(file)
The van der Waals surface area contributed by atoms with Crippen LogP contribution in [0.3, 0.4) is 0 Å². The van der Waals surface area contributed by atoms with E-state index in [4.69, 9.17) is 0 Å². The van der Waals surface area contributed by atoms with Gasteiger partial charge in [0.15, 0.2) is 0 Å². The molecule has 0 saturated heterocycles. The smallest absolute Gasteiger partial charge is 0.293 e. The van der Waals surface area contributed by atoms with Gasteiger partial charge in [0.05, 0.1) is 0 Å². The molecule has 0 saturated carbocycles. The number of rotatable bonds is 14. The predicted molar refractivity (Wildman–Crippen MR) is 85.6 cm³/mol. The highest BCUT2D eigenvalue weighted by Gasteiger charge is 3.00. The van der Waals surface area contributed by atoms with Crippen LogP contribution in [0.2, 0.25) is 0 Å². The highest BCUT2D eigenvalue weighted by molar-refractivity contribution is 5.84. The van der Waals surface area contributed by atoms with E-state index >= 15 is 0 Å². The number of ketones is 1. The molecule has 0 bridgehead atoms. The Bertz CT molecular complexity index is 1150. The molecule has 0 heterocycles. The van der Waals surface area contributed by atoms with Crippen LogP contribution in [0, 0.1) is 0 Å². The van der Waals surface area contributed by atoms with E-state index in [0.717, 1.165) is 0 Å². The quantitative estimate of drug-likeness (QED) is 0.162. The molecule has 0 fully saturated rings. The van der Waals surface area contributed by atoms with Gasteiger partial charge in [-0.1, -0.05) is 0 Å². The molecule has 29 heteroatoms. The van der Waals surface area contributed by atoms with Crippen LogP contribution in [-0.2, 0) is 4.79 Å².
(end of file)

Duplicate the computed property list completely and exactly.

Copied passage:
The van der Waals surface area contributed by atoms with Crippen LogP contribution in [0.3, 0.4) is 0 Å². The van der Waals surface area contributed by atoms with E-state index in [4.69, 9.17) is 0 Å². The van der Waals surface area contributed by atoms with Gasteiger partial charge in [0.15, 0.2) is 0 Å². The molecule has 0 saturated heterocycles. The smallest absolute Gasteiger partial charge is 0.293 e. The van der Waals surface area contributed by atoms with Gasteiger partial charge in [0.05, 0.1) is 0 Å². The molecule has 0 saturated carbocycles. The number of rotatable bonds is 14. The predicted molar refractivity (Wildman–Crippen MR) is 85.6 cm³/mol. The highest BCUT2D eigenvalue weighted by Gasteiger charge is 3.00. The van der Waals surface area contributed by atoms with Crippen LogP contribution in [0.2, 0.25) is 0 Å². The highest BCUT2D eigenvalue weighted by molar-refractivity contribution is 5.84. The van der Waals surface area contributed by atoms with E-state index >= 15 is 0 Å². The number of ketones is 1. The molecule has 0 bridgehead atoms. The Bertz CT molecular complexity index is 1150. The molecule has 0 heterocycles. The van der Waals surface area contributed by atoms with Crippen LogP contribution in [0, 0.1) is 0 Å². The van der Waals surface area contributed by atoms with E-state index in [0.717, 1.165) is 0 Å². The quantitative estimate of drug-likeness (QED) is 0.162. The molecule has 0 fully saturated rings. The van der Waals surface area contributed by atoms with Gasteiger partial charge in [-0.1, -0.05) is 0 Å². The molecule has 29 heteroatoms. The van der Waals surface area contributed by atoms with Crippen LogP contribution in [-0.2, 0) is 4.79 Å².